As Wyndham and Banerjee desperately try to unravel the mystery behind the assassination, they become entangled in a dangerous world where those in power live by their own rules and those who cross their paths pay with their lives. They must find a murderer, before the murderer finds them…
Perfect follow up to the award winning debut novel! Abir Mukherjee is getting better and better. I can not wait, to read the third novel in this phenomenal NOVEL!
See review and Q&A here

The Three by Sarah Lotz

*****Coming soon to your screen as a major BBC adaptation by Golden Globe winner Peter Straughan*****

They’re here … The boy. The boy watch the boy watch the dead people oh Lordy there’s so many … They’re coming for me now. We’re all going soon. All of us. Pastor Len warn them that the boy he’s not to­­–
The last words of Pamela May Donald (1961 – 2012)

Black Thursday. The day that will never be forgotten. The day that four passenger planes crash, at almost exactly the same moment, at four different points around the globe.

There are only four survivors. Three are children, who emerge from the wreckage seemingly unhurt. But they are not unchanged. And the fourth is Pamela May Donald, who lives just long enough to record a voice message on her phone. A message that will change the world.

The message is a warning
Another novel that sits outside my usual comfort zone! But I completely and utterly LOVED every page!
see review here

my mothers shadow
My Mother’s Shadow by Nikola Scott

Hartland House has always been a faithful keeper of secrets…

1958. Sent to beautiful Hartland to be sheltered from her mother’s illness, Liz spends the summer with the wealthy Shaw family. They treat Liz as one of their own, but their influence could be dangerous…

Now. Addie believes she knows everything about her mother Elizabeth and their difficult relationship until her recent death. When a stranger appears claiming to be Addie’s sister, she is stunned. Is everything she’s been told about her early life a lie?

How can you find the truth about the past if the one person who could tell you is gone? Addie must go back to that golden summer her mother never spoke of…and the one night that changed a young girl’s life for ever.
I cried buckets during reading this novel and it remains one of my favourite novels EVER! An outstanding debut novel!
See review and Q&A here

Th1rtt3en by Steve Cavanagh

‘To your knowledge, is there anything that would preclude you from serving on this jury?’

Murder wasn’t the hard part. It was just the start of the game.
Joshua Kane has been preparing for this moment his whole life. He’s done it before. But this is the big one.
This is the murder trial of the century. And Kane has killed to get the best seat in the house.
But there’s someone on his tail. Someone who suspects that the killer isn’t the man on trial.
Kane knows time is running out – he just needs to get to the conviction without being discovered.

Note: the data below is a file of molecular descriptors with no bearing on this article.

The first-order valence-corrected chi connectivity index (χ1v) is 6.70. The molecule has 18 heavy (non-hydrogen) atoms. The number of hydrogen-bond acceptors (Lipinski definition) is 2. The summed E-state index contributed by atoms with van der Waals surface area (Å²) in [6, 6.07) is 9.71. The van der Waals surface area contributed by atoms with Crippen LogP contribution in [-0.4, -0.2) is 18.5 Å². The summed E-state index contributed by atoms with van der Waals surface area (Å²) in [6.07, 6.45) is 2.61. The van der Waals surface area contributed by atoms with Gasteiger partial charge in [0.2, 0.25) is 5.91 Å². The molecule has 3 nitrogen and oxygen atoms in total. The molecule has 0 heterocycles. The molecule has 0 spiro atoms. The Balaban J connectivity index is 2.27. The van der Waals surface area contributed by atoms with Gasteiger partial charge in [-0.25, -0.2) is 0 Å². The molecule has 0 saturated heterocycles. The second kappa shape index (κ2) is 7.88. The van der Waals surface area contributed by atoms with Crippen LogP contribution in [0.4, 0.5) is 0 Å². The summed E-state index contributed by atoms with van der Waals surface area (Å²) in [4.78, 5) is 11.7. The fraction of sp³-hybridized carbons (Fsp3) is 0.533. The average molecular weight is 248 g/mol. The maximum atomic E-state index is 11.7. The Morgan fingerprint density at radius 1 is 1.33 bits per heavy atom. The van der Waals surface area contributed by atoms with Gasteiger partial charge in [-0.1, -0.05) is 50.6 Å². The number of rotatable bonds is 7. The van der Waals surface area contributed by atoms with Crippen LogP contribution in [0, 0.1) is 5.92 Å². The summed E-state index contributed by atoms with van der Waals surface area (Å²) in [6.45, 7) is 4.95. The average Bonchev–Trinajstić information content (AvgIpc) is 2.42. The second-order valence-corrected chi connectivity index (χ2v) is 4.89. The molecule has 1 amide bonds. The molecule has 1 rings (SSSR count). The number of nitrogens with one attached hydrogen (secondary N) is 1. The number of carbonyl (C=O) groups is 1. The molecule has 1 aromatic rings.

*Review scheduled for 25th January 2018* Sneak peak, it is pure GENIUS!

bluebird bluebird
Bluebird Bluebird by Attica Locke
Southern fables usually go the other way around. A white woman is killed or harmed in some way, real or imagined, and then, like the moon follows the sun, a black man ends up dead.

But when it comes to law and order, East Texas plays by its own rules – a fact that Darren Mathews, a black Texas Ranger working the backwoods towns of Highway 59, knows all too well. Deeply ambivalent about his home state, he was the first in his family to get as far away from Texas as he could. Until duty called him home.

So when allegiance to his roots puts his job in jeopardy, he is drawn to a case in the small town of Lark, where two dead bodies washed up in the bayou. First a black lawyer from Chicago and then, three days later, a local white woman, and it’s stirred up a hornet’s nest of resentment. Darren must solve the crimes – and save himself in the process – before Lark’s long-simmering racial fault lines erupt.
#AmericanNoir The novel deals with some tough issues in society. In the past and current political climate. It is an OUTSTANDING read!
See review and Q&A here

a patient fury
A Patient Fury by Sarah ward
When Detective Constable Connie Childs is dragged from her bed to the fire-wrecked property on Cross Farm Lane she knows as she steps from the car that this house contains death.

Three bodies discovered – a family obliterated – their deaths all seem to point to one conclusion: One mother, one murderer.

But D.C. Childs, determined as ever to discover the truth behind the tragedy, realises it is the fourth body – the one they cannot find – that holds the key to the mystery at Cross Farm Lane.

What Connie Childs fails to spot is that her determination to unmask the real murderer might cost her more than her health – this time she could lose the thing she cares about most: her career.
#DerbyshireNoir Brilliant crime fiction, with a cracking ending!
See review here
Q&A with Sarah ward here

IQ by Joe Ide

East Long Beach. The LAPD is barely keeping up with the high crime rate. Murders go unsolved, the elderly are being mugged, children go missing. But word has spread: if you’ve got a case the police can’t – or won’t – touch, Isaiah Quintabe will help you out.

They call him IQ. He’s a loner and a high school dropout, his unassuming nature disguising a relentless determination and a fierce intelligence. His clients pay him whatever they can afford, a new set of tyres or some homemade muffins. But now he needs a client who can pay. And the only way to that client is through a jive-talking, low-life drug dealer he thought he’d left behind. Then there’s the case itself. A drug-addled rap star surrounded by a crew of flunkies who believes his life is in danger; and a hit man who even other hit men say is a lunatic. If he solves this case, IQ can put right a mistake he made long ago. If not it won’t just be the hit man coming after him …